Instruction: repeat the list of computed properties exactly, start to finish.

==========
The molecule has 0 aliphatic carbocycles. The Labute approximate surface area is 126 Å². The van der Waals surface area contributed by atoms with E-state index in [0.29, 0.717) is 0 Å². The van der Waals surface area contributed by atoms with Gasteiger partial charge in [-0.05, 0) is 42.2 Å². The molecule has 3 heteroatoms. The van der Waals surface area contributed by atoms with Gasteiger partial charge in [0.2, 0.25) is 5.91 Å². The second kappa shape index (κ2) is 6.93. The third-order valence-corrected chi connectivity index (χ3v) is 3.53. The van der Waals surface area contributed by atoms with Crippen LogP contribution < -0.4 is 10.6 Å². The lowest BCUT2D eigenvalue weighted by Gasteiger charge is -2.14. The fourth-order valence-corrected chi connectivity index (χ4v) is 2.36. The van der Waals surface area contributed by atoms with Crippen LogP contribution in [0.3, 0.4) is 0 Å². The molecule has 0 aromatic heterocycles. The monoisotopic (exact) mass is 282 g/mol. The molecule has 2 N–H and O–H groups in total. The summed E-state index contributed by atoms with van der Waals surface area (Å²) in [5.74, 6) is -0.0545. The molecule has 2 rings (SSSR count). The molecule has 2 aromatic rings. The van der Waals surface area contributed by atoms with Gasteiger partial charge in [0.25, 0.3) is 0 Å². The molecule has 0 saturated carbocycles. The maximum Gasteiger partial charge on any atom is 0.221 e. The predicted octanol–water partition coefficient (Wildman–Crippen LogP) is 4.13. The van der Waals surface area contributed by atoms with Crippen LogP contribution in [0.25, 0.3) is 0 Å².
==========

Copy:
The molecule has 0 aliphatic carbocycles. The Labute approximate surface area is 126 Å². The van der Waals surface area contributed by atoms with E-state index in [0.29, 0.717) is 0 Å². The van der Waals surface area contributed by atoms with Gasteiger partial charge in [-0.05, 0) is 42.2 Å². The molecule has 3 heteroatoms. The van der Waals surface area contributed by atoms with Gasteiger partial charge in [0.2, 0.25) is 5.91 Å². The second kappa shape index (κ2) is 6.93. The third-order valence-corrected chi connectivity index (χ3v) is 3.53. The van der Waals surface area contributed by atoms with Crippen LogP contribution < -0.4 is 10.6 Å². The lowest BCUT2D eigenvalue weighted by Gasteiger charge is -2.14. The fourth-order valence-corrected chi connectivity index (χ4v) is 2.36. The van der Waals surface area contributed by atoms with Crippen LogP contribution in [0.3, 0.4) is 0 Å². The molecule has 0 aromatic heterocycles. The monoisotopic (exact) mass is 282 g/mol. The molecule has 2 N–H and O–H groups in total. The summed E-state index contributed by atoms with van der Waals surface area (Å²) in [5.74, 6) is -0.0545. The molecule has 2 rings (SSSR count). The molecule has 2 aromatic rings. The van der Waals surface area contributed by atoms with Gasteiger partial charge in [0.25, 0.3) is 0 Å². The molecule has 0 saturated carbocycles. The maximum Gasteiger partial charge on any atom is 0.221 e. The predicted octanol–water partition coefficient (Wildman–Crippen LogP) is 4.13. The van der Waals surface area contributed by atoms with Crippen LogP contribution in [0.25, 0.3) is 0 Å².